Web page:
Muhammad Ali, one of the world’s most recognized athletes and a worldwide symbol for humanitarianism, passed away at Friday evening at the age of 74.
Ali, who’s battled Parkinson’s disease for the last 30 years, entered a Phoenix hospital on Thursday for “respiratory issues” and was listed in “fair condition.” Friday morning, reports began circulating that Ali’s condition had deteriorated to the point where life support was required. For the rest of the day, family members flocked to the boxing legend’s bedside to prepare for the end.
Ali began his career as Cassius Clay and won Olympic gold as a light-heavyweight in 1960. Turning pro that same year, Clay made early headlines for his brash predictions, taunts and unconventional in-ring style predicated on speed and cat-like reflexes. He won the heavyweight championship in one of the sports great upsets in stopping Sonny Liston in 1964. He became reviled immediately after by announcing his devotion to the Nation of Islam and changing his name to Muhammad Ali.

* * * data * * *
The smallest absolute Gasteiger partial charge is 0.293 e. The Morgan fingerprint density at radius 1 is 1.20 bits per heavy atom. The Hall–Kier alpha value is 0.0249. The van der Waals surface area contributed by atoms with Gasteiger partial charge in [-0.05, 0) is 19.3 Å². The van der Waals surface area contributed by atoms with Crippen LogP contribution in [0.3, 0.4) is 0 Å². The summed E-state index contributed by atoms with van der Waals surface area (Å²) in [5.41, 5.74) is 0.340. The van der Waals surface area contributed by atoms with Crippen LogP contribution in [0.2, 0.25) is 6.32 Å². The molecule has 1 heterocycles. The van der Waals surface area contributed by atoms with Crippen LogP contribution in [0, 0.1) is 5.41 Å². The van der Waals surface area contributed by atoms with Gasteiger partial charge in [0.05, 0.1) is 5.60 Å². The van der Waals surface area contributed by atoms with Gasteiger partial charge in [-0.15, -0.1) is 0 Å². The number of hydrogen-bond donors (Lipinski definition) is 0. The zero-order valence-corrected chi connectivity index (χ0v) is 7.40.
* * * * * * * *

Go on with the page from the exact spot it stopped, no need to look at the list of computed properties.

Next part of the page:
In 1967, he was stripped on the title for refusing draft induction in the Vietnam War on religious grounds. The move galvanized him as a symbol of the anti-war and Civil Rights movements. Once reinstated in 1970, he went on to have legendary wars with Joe Frazier and Ken Norton, and regained the title in another monumental upset, this time over an undefeated George Foreman, in 1974. He would close the 70s with a then record third title win over Leon Spinks.
In retirement, Ali used his celebrity in many humanitarian efforts, including meeting with Saddam Hussein in 1991 to negotiate the release of American hostages. In 2005, he opened the Muhammad Ali Center in his native Louisville to champion culture and his core values of “respect, confidence, conviction, dedication, charity, and spirituality.”
Ali is survived by his wife Lonnie and nine children. Funeral arrangements are expected to be announced this weekend.
Had to wipe away the tears writing about this piece tonight. But these are tears of joy for a triumphant life. Well deserved tributes will be posted here and elsewhere in the coming week. For now, I say a prayer for his soul and am thankful for the champion he was in and outside the ring. Rest well, champ.